5)  Vinnana – Most commonly referred to as "consciousness". It can also be described as 'separate knowing". Vinnana is the flame that ignites human existence. Without it the body could not form, we would have no cognition of sensation, no capacity to identify or perceive and no potential to create.  Consciousness arises at conception and sets in play the development of body and mind (nama). Nama here refers to the combination of vedana, sanna and Sankhara.

Vinnana is what is there before all else has developed. It is the primary state of clear awareness. Vinnana is the life force that conditions existence and fires up the khandhas. It is sometimes believed that Vinnana is the vehicle which carries the kamma of past and present existence, our instincts, our intuition and our inspiration. This may be conjecture but it is interesting to consider.

To more easily understand how the five Khandhas combine to become a human existence we should try to imagine the mind state of a new born baby. The infant has all the bodily features of a human which are undergoing rapid processes of change and growth. But the mind is truly a work in progress. The pure mind of the new born infant is bombarded with all sorts of sensations and mind objects. With eyes wide open she struggles to make sense of it all – light, dark, colour, hot, cold, pleasant, unpleasant feelings of all sorts, fears, images, sounds, smells, tastes and mind objects.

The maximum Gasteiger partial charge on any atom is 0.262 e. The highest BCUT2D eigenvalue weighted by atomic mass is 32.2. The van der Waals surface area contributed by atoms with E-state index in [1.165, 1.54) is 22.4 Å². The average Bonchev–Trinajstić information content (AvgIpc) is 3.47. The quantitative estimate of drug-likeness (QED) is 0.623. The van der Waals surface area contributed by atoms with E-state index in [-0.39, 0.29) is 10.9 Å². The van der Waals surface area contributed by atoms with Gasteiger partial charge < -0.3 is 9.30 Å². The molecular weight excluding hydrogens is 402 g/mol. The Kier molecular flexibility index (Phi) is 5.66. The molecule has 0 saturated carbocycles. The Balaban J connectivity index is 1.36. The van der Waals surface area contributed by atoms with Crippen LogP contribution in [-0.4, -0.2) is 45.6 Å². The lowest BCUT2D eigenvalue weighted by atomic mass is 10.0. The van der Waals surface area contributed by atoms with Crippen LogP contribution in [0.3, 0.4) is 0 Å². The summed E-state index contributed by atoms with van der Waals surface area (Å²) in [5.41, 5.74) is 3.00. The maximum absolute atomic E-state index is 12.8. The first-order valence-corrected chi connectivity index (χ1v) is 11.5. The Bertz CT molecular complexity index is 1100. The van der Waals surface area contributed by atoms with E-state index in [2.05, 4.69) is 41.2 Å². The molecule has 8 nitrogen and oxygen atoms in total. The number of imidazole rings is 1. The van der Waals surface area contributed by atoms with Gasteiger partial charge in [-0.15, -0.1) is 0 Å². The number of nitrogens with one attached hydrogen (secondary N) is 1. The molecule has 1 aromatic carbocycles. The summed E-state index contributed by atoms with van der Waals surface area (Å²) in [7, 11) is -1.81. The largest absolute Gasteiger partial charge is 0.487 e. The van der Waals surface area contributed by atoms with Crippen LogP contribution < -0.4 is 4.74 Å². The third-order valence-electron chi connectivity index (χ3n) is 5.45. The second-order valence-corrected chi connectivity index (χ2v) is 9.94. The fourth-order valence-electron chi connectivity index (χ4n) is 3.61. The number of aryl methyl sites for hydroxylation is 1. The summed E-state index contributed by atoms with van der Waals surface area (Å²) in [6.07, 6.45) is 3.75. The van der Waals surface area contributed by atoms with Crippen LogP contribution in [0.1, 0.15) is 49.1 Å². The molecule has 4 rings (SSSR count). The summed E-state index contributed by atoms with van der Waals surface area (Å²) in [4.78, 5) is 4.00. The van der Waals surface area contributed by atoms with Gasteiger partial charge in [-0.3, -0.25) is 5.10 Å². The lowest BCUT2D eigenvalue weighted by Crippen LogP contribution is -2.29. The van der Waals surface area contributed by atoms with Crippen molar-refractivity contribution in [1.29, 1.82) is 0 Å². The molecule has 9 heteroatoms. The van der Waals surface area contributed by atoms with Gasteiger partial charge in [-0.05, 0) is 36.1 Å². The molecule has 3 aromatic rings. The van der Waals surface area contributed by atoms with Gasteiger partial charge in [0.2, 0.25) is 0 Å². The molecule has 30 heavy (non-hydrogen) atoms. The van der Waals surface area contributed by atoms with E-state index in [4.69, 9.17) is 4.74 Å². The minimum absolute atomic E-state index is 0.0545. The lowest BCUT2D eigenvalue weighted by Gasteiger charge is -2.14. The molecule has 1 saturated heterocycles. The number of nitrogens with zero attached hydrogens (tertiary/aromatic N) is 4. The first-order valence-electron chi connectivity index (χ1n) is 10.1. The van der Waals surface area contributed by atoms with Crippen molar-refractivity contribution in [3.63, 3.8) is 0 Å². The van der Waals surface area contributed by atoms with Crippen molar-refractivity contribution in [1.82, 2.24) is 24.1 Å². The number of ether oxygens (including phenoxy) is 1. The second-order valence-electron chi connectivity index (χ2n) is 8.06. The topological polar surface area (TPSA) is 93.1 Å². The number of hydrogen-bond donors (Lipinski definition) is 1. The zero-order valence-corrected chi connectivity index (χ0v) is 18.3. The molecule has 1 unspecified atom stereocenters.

As the weeks pass sanna starts to develop and the baby starts to identify and classify things around her. At first it is only food or a gentle caress. Soon she is able to identify her mother’s face. Sankhara is at work too. Every emotion is exaggerated to achieve a result. The baby quickly learns that when she feels hunger she need only scream and food will be forthcoming.

Within a couple years the baby is starting to make sense of it all. She is getting it organized. She is beginning to cope with the world developing in her mind. She is developing language which helps to identify and classify things. She has memories now and knows when she has encountered something before.  She recognizes and labels the people and objects around her. She starts to perceive that she is at the centre of everything. Then, at some magical moment she becomes aware of herself and the notion of “I” and “mine” arises. The khandhas have assembled and she is in for a wild ride.


 ‘When little girls and boys play with mud pies they value and cherish them. So long as they are not rid of attachment, desire, affection, excitement and craving for those mud pies they will cherish them. But when those children are finished with all this and are no longer amused by mud pies, they destroy them with their feet and stop playing with them.

In the same way we should stop playing with the five heaps (rupa, vedana, sanna, sankhara and vinnana) and practise so as to end craving for the khandhas. Indeed Radha, the termination of this craving is Nibbana.’ (S.N. 22.2)

 (Dukkha, Anicca, Anatta)

The birth of wisdom accompanies the realization, the deepest insight that these five heaps that make up human life are full of disappointment and suffering. They are impermanent and transient. If we can’t hold onto them for long then we can’t own them and therefore they are not ours. All things, both physical and of the mind are unsatisfactory and full of disappointment. They are subject to change, decay and termination. This being so, we cannot regard them as being our self.